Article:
Washington DC is a long way from Beijing, but your correspondent’s saurian ears detected angry rumbles on Capitol Hill this month. Although the protectionist locomotive has yet to gather significant momentum, signs of an impending backlash against Chinese investment in US assets are growing.
Last month Thaddeus McCotter, chairman of the House Republican Policy Committee, attacked Shenzhen-based tech company Huawei’s proposed 16.5% stake in 3Com, a US networking equipment maker that owns patents to computer hacking “intrusion prevention” technology.
“In light of Communist China’s continued cyber-space attacks, the acquisition of 3Com by Communist China’s Huawei Technologies is a direct threat to we free people,” he wrote apocalyptically in a letter to Congress.
Other lawmakers soon took up McCotter’s cause, urging the Treasury Department to examine Huawei’s reported links to the People’s Liberation Army on national security grounds.
National security is the protectionist’s trump card when it comes to warding off unwanted Chinese advances into Capitalist America’s territory. When state-owned China National Offshore Oil Corp (CNOOC) launched its ambitious US$18.5 billion bid for US oil firm Unocal in 2005, the deal was scuppered by Congressional horror that at the Chinese government would be acquiring a strategic asset.
Financial institutions may be less sensitive to Congressional fears than oil companies, but if CITIC Group does act on its rumored bid for 20% of troubled brokerage Bear Stearns, it won’t be long before we hear talk of China digging its communist claws into the heart of corporate America.
Another financial deal, Beijing-based Minsheng Bank’s move to buy 10% in small US lender United Commercial Bank, seems to have passed under Congress’s radar. But China Investment Corp’s acquisition in June of a US$3 billion stake in private equity firm Blackstone Group, by far the biggest direct investment made by a mainland company in the US, pricked political antennae.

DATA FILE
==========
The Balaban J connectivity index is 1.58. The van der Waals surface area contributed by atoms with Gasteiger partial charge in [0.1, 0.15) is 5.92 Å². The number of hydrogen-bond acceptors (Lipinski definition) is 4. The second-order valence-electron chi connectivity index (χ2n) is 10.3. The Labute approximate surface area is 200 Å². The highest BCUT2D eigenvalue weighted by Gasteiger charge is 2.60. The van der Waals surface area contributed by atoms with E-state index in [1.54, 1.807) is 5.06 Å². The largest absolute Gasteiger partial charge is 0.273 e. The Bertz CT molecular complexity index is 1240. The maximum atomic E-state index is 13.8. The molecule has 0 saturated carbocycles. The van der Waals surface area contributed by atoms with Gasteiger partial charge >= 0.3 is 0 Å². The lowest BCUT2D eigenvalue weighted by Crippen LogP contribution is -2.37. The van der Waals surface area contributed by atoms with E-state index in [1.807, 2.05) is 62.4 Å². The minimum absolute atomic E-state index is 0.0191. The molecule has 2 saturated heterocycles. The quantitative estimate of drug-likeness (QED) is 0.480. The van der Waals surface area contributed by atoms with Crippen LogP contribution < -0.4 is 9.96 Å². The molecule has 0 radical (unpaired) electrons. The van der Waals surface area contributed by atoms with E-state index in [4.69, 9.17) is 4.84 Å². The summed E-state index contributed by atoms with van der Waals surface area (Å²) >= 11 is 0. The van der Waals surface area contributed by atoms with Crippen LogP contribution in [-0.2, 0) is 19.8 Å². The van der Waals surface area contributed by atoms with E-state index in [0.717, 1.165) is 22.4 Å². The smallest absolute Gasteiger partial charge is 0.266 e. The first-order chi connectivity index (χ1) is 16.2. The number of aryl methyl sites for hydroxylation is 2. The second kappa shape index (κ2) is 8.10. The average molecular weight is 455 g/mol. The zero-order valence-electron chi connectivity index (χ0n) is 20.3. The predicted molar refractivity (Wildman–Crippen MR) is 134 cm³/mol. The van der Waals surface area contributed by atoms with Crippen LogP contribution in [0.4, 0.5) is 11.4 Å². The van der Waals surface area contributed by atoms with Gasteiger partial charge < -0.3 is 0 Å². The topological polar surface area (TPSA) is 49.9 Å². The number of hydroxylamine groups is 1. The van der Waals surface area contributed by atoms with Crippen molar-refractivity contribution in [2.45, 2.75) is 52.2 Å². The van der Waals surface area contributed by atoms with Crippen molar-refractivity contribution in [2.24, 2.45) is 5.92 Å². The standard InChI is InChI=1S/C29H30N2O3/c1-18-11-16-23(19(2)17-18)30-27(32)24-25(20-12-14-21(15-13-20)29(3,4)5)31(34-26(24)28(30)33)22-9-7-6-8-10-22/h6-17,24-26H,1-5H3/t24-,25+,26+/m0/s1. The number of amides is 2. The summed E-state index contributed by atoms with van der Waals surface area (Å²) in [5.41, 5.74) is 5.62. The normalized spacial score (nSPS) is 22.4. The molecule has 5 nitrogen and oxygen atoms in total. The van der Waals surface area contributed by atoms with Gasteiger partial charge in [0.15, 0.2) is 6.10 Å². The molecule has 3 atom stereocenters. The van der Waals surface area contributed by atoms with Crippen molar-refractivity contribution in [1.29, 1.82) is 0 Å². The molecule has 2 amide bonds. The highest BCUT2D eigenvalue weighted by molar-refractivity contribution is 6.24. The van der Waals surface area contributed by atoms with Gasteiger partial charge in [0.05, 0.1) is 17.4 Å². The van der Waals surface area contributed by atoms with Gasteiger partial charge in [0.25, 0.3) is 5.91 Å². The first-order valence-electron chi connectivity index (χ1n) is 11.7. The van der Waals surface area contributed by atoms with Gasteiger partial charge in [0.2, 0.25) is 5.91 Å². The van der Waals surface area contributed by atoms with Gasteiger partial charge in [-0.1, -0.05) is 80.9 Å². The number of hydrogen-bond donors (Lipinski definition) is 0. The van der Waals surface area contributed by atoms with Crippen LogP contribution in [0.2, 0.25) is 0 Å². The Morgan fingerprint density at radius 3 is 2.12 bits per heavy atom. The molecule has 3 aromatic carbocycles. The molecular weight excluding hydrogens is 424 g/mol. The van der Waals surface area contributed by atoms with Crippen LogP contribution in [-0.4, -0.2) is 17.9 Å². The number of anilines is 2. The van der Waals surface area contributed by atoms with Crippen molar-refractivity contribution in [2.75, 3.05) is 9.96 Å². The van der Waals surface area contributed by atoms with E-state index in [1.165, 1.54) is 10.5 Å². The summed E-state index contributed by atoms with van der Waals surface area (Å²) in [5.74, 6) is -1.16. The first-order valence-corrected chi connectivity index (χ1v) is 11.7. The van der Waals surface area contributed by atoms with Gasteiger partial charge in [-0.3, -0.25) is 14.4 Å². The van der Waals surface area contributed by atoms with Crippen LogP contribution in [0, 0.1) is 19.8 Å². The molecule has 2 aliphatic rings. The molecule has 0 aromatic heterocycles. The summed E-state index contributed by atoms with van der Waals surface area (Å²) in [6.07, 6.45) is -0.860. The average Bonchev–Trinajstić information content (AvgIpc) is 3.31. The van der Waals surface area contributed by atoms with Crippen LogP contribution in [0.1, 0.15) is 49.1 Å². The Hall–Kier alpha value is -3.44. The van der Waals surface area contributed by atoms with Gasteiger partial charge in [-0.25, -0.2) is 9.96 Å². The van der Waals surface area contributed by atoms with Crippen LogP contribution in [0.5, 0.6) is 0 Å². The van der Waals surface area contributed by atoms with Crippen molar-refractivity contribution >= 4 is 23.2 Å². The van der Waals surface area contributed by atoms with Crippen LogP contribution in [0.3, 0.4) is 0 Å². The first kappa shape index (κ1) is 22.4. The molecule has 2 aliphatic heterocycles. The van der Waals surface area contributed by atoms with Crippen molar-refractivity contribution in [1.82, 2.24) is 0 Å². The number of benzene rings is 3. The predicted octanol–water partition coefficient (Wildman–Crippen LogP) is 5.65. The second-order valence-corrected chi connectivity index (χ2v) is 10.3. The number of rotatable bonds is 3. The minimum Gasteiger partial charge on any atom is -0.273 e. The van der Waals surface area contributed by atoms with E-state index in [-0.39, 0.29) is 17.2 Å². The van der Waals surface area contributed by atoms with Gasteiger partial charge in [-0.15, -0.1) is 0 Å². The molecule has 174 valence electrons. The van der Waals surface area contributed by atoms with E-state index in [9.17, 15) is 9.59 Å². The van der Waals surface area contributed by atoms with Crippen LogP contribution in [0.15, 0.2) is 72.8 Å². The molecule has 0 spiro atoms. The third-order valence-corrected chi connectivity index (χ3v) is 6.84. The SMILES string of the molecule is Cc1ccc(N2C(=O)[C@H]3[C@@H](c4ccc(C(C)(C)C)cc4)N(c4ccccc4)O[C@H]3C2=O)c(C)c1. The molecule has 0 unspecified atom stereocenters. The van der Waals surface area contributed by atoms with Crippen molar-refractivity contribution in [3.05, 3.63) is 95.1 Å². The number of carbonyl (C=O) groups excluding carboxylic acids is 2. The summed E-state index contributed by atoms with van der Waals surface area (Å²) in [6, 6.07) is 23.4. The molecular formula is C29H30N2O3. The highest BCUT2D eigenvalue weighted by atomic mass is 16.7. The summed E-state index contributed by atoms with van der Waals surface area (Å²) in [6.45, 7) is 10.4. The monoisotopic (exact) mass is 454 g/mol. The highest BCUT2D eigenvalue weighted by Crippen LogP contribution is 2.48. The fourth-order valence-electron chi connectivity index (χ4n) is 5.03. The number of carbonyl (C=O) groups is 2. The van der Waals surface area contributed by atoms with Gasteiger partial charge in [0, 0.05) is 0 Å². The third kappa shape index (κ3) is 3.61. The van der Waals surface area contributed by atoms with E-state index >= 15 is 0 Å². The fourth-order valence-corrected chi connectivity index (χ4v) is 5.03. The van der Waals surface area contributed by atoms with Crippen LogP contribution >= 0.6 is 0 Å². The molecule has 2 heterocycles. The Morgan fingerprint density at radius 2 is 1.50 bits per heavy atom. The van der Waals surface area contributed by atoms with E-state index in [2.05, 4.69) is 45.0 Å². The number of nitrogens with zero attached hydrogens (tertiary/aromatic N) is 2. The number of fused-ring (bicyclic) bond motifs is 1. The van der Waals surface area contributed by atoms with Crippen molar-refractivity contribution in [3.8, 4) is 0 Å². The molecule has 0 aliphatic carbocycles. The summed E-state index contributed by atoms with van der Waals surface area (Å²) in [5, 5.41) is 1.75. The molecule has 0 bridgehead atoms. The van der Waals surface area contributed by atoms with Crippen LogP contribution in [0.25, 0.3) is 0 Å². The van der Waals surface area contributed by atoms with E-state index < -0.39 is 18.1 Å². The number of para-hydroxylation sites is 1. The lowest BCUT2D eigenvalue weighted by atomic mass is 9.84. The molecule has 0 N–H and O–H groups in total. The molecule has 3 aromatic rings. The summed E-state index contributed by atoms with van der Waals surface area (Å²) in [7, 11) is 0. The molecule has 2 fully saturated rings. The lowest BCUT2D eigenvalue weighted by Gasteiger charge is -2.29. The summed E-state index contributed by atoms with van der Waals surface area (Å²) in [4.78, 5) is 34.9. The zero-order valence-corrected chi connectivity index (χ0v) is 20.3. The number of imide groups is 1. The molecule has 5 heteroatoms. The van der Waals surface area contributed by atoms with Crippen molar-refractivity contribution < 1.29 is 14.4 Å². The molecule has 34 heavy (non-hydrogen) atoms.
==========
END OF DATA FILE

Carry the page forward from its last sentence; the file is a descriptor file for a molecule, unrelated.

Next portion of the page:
For the past few years US lawmakers have largely been too distracted by the war in Iraq to pay much attention to China. But with signs that the US presence there will gradually be scaled down and the Beijing Olympics looming next year, attention is slowly turning further eastwards.
The Treasury-run Committee on Foreign Investment in the United States (CFIUS), which actually approved the CNOOC-Unocal deal before Congress intervened, has long been considered a paper tiger in Washington. But it is said that the committee will soon be beefed up, which means it might present a far larger barrier to Chinese firms looking to buy a slice of the American pie.
For mainland companies wishing to expand, the fear is that the US attitude towards China will come to resemble the backlash against Japan in the 1980s. The comparison between the two countries’ investment interests currently bear no comparison: Japanese firms spent US$300 billion on US assets during the 1980s, whereas China’s global outbound investment last year was just US$17.9 billion.
The challenge facing China is that, as long as it retains its “communist” moniker, the hawks in Congress will have a convenient political stick with which to beat off any deals they claim threaten “national security.” Chinese companies have cash to spend, and they naturally want to spend some of it in the world’s biggest single market. The problem is that Congress may not let them.